All Articles

Synchronizing your Hierarchical Data with Merkle Tree

You’re searching for that uninstaller of a game you installed years ago and forgot to play? The filesystem is a tree. You’re drilling down the options you have to replace your old earphone in one of the million e-commerce website out there? The category is a tree. You know what, this website is also a tree since HTML is a tree. Heck, even your whole family is a tree! …sorry, I meant to say that your family tree is a tree. Anyway, we’re living in a world of trees!

Since we’re living in a world of trees, it wouldn’t be rare to find that we need to work on a data represented as a tree, or we can also call it as a hierarchical data. You see, all of my past internships were done in two startups, and both have this kind of hierarchy in their product category:

Hierarchical category in STOQO.com
Hierarchical category in STOQO.com

Hierarchical category in Dekoruma.com
Hierarchical category in Dekoruma.com

In one case it’s up to three level and represented as an actual tree, and in another it’s just two level and represented as nested tabs. Let’s take an example: in a grocery store app, a banana 🍌 might be placed under the hierarchical category of: Foods > Fruits > Yellow Fruits. So let’s see how we can store it.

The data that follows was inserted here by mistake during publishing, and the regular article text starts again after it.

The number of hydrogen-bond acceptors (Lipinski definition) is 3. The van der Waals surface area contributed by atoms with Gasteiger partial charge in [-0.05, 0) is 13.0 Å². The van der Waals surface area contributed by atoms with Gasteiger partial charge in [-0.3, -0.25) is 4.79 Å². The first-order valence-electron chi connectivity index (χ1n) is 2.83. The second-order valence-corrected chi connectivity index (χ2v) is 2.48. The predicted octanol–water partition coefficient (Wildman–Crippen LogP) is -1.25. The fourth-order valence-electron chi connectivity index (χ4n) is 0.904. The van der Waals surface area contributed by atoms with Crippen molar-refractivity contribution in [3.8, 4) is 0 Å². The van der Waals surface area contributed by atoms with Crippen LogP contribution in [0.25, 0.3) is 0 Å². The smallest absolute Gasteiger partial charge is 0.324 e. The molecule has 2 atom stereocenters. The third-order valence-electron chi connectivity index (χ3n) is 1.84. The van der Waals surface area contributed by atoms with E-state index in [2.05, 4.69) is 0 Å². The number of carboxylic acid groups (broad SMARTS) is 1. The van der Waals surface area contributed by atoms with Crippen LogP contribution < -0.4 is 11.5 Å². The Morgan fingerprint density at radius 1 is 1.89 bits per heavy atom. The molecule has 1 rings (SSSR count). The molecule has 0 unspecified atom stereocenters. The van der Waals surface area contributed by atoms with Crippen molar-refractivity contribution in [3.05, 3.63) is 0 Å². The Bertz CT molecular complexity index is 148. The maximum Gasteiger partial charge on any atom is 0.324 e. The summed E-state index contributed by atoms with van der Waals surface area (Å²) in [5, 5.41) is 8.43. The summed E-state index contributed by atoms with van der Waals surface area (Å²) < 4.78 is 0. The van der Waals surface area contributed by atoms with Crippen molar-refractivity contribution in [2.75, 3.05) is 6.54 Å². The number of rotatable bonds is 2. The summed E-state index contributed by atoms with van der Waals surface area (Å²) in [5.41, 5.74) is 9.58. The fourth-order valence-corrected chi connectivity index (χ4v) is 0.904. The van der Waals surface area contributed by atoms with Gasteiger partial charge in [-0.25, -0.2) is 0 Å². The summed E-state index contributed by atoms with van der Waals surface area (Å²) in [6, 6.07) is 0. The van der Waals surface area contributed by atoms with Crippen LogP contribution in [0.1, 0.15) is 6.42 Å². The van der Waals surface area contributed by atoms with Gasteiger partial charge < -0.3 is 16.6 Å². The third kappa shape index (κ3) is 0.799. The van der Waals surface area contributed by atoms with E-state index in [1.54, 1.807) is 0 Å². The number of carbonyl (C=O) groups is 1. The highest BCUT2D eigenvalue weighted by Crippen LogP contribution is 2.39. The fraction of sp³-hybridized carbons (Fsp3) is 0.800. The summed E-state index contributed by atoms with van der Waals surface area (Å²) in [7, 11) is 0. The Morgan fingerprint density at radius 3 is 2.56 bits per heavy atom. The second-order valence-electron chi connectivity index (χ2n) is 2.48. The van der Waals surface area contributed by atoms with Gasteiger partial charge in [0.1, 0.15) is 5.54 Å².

There’s a lot of way to store hierarchical data, one way might be by storing its parent:

[
    {
        "id": 1,
        "category": "Foods",
        "parent": null
    },
    {
        "id": 2,
        "category": "Fruits",
        "parent": 1
    },
    {
        "id": 3,
        "category": "Yellow Fruits",
        "parent": 2
    }
]

Another might be to store its children instead:

[
    {
        "id": 1,
        "category": "Foods",
        "children": [ 2 ],
    },
    {
        "id": 2,
        "category": "Fruits",